There are strange albums of electronica and then there are strange albums of electronica. Fluorescent belongs the second category. Rasmus B. Lunding, from Denmark, likes to be referred to as an "electro-acoustic improviser." Australia's Philip Samartzis prefers the tag "sound artist." The result of their collaboration puzzles both the mind and the dictionary. The music sounds improvised or maybe born in improvisation and reassembled in the studio, but free improv this is not. Yet, the computer processing doesn't hold on to the spotlight either, making Fluorescent an awkward, highly original hybrid. Bits of electric guitar surface in many of these 11 short pieces, along with field recordings and electronics. Each track is sculpted like an electro-acoustic piece (sections with different moods and colors, a certain plasticity and spatiality of sound), but feels more raw and immediate. Because of the guitar's presence, one is tempted to think of Asmus Tietchens or Rafael Toral, but this music belongs to another realm, closer to labelmate Candlesnuffer. And don't let the techno leanings of "Øjet Giver Kødet Smag" fool you; it leaves almost as quickly as it came. Difficult and uncompromising, Fluorescent requires many listens in order to let the listener in. Even then, some questions as to the what, how, and why remain unanswered.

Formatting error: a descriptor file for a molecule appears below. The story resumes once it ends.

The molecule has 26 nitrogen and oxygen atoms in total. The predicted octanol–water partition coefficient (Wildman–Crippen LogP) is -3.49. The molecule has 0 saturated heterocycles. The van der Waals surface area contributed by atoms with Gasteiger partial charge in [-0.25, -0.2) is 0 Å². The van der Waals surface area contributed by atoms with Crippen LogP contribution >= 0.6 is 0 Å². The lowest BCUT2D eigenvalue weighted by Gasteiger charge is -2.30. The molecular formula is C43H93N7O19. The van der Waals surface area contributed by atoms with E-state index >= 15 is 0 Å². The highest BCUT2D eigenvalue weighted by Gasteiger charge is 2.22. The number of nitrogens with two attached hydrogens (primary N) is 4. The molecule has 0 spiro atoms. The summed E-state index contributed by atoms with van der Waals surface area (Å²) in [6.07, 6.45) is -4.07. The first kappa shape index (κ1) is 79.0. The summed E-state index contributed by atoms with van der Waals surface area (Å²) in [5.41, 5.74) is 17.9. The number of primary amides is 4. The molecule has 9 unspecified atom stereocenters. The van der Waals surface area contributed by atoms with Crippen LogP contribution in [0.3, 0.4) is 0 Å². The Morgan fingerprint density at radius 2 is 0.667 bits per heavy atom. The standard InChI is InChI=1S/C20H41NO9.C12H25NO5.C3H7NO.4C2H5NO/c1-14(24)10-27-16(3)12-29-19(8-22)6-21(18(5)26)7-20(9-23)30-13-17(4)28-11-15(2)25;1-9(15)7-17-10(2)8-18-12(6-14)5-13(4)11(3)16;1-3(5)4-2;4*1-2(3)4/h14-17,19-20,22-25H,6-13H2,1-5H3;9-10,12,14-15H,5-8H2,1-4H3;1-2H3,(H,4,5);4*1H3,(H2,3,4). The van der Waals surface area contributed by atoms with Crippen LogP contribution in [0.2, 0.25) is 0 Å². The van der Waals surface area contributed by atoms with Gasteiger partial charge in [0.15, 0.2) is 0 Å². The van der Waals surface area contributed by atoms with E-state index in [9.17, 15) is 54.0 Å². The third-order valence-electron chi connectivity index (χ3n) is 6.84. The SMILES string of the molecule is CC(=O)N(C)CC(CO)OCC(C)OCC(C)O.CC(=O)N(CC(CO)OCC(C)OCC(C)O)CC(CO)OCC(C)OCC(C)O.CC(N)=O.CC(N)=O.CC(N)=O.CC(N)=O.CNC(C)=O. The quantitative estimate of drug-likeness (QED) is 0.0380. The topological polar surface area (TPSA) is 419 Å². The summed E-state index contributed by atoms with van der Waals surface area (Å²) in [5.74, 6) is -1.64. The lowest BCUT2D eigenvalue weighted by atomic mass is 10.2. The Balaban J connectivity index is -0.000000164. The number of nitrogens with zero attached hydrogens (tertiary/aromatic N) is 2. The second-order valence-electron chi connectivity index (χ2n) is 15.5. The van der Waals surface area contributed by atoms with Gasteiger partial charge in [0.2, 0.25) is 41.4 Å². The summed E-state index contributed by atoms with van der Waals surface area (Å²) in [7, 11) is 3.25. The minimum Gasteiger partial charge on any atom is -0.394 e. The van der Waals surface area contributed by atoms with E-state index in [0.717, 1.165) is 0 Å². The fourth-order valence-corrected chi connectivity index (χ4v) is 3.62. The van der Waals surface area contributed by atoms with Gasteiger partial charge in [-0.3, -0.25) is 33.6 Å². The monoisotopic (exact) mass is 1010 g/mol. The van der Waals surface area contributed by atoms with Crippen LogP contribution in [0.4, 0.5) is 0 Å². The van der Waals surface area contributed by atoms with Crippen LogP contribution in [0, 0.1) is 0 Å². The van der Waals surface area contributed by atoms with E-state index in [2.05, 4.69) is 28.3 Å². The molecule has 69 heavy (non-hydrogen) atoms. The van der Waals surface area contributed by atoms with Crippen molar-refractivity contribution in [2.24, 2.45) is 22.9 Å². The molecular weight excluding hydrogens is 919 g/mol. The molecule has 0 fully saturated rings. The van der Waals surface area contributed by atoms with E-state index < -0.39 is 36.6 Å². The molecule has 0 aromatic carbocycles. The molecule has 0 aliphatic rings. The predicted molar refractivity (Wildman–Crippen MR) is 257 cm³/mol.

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AllMusic Review by François Couture